You can start with a simple piggy bank and show your little people how to set a goal and then save to achieve it.
By the time they get to grade school, children should understand these basic principles of saving and spending, but they also should begin to understand what it means to invest money in something and how and why people borrow money.
Teach them about income and why a good education and training can lead to more. Children should learn how to count money, how to budget, why you should try very hard not to spend more than you make. In later grade school years you can teach them how to manage a credit card and why adults need insurance.
By the time they get to middle school your kids are ready to learn about the stock market and how interest rates and inflation affect the value of money. It might be fun to pick out and track a few stocks with them and show them how they can take financial risks to make money.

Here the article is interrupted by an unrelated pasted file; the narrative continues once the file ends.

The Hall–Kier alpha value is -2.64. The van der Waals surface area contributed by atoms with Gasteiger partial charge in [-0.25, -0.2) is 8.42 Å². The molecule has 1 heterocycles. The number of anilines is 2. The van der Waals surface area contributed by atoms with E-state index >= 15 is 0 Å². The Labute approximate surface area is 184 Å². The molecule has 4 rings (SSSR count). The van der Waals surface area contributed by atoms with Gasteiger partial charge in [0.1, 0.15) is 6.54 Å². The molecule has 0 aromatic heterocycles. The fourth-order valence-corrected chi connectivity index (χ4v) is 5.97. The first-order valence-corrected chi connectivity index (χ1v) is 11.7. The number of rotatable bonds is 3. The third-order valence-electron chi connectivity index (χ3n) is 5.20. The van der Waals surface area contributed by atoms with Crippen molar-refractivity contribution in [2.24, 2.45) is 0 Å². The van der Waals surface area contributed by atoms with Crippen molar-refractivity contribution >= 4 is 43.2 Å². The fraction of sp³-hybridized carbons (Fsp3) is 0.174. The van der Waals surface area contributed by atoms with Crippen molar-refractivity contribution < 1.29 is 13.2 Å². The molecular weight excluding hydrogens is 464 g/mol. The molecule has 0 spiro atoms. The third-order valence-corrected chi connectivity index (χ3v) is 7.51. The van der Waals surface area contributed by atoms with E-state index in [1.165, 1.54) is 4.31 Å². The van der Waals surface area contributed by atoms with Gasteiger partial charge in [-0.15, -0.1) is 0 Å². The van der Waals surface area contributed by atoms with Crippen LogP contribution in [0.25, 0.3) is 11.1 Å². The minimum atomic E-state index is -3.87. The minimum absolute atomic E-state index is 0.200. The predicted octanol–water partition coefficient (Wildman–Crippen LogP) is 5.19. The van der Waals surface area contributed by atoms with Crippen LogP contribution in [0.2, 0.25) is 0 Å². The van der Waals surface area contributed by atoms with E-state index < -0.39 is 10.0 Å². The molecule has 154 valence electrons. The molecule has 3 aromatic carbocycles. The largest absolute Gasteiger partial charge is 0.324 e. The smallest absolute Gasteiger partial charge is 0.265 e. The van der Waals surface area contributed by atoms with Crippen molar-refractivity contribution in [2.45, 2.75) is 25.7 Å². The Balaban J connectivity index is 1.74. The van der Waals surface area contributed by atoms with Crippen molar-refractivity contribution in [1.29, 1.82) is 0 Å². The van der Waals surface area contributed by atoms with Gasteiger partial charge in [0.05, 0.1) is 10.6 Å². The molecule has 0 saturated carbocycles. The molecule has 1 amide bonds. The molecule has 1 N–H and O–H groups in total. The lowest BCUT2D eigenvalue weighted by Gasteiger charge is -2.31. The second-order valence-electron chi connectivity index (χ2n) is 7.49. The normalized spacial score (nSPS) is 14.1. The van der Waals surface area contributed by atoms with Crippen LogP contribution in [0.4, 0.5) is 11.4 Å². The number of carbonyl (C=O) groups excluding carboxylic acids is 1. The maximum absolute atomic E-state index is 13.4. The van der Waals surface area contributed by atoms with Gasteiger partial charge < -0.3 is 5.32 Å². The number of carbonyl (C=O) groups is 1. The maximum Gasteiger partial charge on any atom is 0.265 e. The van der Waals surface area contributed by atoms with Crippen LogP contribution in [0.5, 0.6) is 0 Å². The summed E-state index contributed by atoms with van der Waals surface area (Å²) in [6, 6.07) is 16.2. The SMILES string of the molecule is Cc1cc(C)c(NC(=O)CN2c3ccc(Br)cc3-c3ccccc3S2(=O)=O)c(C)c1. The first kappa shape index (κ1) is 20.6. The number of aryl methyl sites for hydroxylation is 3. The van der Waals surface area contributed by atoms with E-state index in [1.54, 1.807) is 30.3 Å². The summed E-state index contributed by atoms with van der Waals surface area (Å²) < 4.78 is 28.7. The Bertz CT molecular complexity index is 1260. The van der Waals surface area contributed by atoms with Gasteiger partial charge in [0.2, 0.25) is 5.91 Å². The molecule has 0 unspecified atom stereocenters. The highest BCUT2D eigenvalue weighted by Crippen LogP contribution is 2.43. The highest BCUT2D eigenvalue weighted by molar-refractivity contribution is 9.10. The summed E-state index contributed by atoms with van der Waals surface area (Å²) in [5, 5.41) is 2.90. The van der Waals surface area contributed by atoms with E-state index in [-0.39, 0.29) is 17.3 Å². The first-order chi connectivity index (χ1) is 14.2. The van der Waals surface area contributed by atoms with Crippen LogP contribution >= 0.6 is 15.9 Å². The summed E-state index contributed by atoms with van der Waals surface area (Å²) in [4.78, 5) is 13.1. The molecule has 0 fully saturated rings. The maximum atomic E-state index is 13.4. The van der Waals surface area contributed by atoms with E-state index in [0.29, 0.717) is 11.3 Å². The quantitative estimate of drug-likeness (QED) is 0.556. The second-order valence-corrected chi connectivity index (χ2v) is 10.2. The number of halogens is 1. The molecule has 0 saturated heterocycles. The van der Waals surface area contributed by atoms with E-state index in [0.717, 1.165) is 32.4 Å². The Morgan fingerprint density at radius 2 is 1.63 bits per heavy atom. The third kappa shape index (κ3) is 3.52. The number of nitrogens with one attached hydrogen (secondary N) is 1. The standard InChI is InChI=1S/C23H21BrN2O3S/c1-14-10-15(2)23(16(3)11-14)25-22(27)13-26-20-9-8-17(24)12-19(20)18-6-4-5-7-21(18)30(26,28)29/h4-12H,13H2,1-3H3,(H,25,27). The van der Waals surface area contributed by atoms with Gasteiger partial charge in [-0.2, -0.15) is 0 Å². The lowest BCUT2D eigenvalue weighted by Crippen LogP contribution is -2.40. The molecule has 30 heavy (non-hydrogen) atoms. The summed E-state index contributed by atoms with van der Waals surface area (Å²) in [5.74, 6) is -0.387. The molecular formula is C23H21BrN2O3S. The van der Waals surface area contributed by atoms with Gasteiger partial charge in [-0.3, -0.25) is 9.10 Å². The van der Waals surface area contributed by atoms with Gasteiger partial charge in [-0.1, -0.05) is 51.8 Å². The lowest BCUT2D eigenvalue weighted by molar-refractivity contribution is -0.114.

Middle schoolers already experience sales tax, so you can start talking to them about property and income taxes and how to factor them into your purchases and financial goals.
Revisit as often as you can the idea of making and keeping a good budget plan and how to avoid paying interest rates and late fees. Talk about insurance and why people need to protect themselves.
By high school, many students begin receiving a paycheck, which is an excellent opportunity to drive home the impact of taxes and Social Security on income. Many will also be planning to apply for college and that process also offers a very necessary opportunity to discuss loans, interest rates, budgeting, and your return on investment (ROI) when considering a degree and the appropriate institution to pursue it.
Discuss with them the difference between grants and loans, repayment schedules, and expected future income.
Car purchases should be made with the same eye on budgeting, with the added opportunity to expand your discussion of insurance. Teach your high school students the different types of insurance, from health to auto to disability, and how things like deductibles and copayments work.
Obviously, you won’t be able to cover all of these topics at once. But, we do suggest making financial education a regular part of your parenting routine.
If you’d like more ideas for how to talk to your children about money, please contact us. We’d be happy to sit down with you and your child to help you through the first lesson.